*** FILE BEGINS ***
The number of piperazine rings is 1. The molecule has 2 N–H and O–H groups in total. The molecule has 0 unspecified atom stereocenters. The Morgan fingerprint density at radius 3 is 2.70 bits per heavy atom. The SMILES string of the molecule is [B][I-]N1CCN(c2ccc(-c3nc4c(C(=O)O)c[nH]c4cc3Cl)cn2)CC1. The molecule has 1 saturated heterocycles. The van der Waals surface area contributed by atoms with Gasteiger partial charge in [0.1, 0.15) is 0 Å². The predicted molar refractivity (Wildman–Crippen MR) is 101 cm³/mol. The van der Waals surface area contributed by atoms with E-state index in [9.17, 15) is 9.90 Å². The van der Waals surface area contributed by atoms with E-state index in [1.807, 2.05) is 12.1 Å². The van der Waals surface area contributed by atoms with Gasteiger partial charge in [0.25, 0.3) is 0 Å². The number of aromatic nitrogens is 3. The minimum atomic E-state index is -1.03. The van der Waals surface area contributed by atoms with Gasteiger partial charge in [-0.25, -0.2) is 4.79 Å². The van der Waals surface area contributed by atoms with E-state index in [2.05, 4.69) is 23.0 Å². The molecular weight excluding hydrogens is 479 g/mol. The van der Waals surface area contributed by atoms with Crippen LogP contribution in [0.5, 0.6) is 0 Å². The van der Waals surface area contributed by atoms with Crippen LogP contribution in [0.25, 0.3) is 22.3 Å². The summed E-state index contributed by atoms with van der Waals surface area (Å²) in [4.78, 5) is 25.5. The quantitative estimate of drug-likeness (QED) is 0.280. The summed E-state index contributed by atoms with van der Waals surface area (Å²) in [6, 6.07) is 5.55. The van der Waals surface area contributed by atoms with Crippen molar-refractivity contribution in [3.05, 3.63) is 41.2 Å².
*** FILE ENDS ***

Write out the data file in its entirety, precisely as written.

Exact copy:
The number of piperazine rings is 1. The molecule has 2 N–H and O–H groups in total. The molecule has 0 unspecified atom stereocenters. The Morgan fingerprint density at radius 3 is 2.70 bits per heavy atom. The SMILES string of the molecule is [B][I-]N1CCN(c2ccc(-c3nc4c(C(=O)O)c[nH]c4cc3Cl)cn2)CC1. The molecule has 1 saturated heterocycles. The van der Waals surface area contributed by atoms with Gasteiger partial charge in [0.1, 0.15) is 0 Å². The predicted molar refractivity (Wildman–Crippen MR) is 101 cm³/mol. The van der Waals surface area contributed by atoms with E-state index in [9.17, 15) is 9.90 Å². The van der Waals surface area contributed by atoms with E-state index in [1.807, 2.05) is 12.1 Å². The van der Waals surface area contributed by atoms with Gasteiger partial charge in [0.25, 0.3) is 0 Å². The number of aromatic nitrogens is 3. The minimum atomic E-state index is -1.03. The van der Waals surface area contributed by atoms with Gasteiger partial charge in [-0.25, -0.2) is 4.79 Å². The van der Waals surface area contributed by atoms with E-state index in [2.05, 4.69) is 23.0 Å². The molecular weight excluding hydrogens is 479 g/mol. The van der Waals surface area contributed by atoms with Crippen LogP contribution in [0.5, 0.6) is 0 Å². The van der Waals surface area contributed by atoms with Crippen LogP contribution in [0.25, 0.3) is 22.3 Å². The summed E-state index contributed by atoms with van der Waals surface area (Å²) in [4.78, 5) is 25.5. The quantitative estimate of drug-likeness (QED) is 0.280. The summed E-state index contributed by atoms with van der Waals surface area (Å²) in [6, 6.07) is 5.55. The van der Waals surface area contributed by atoms with Crippen molar-refractivity contribution in [3.05, 3.63) is 41.2 Å².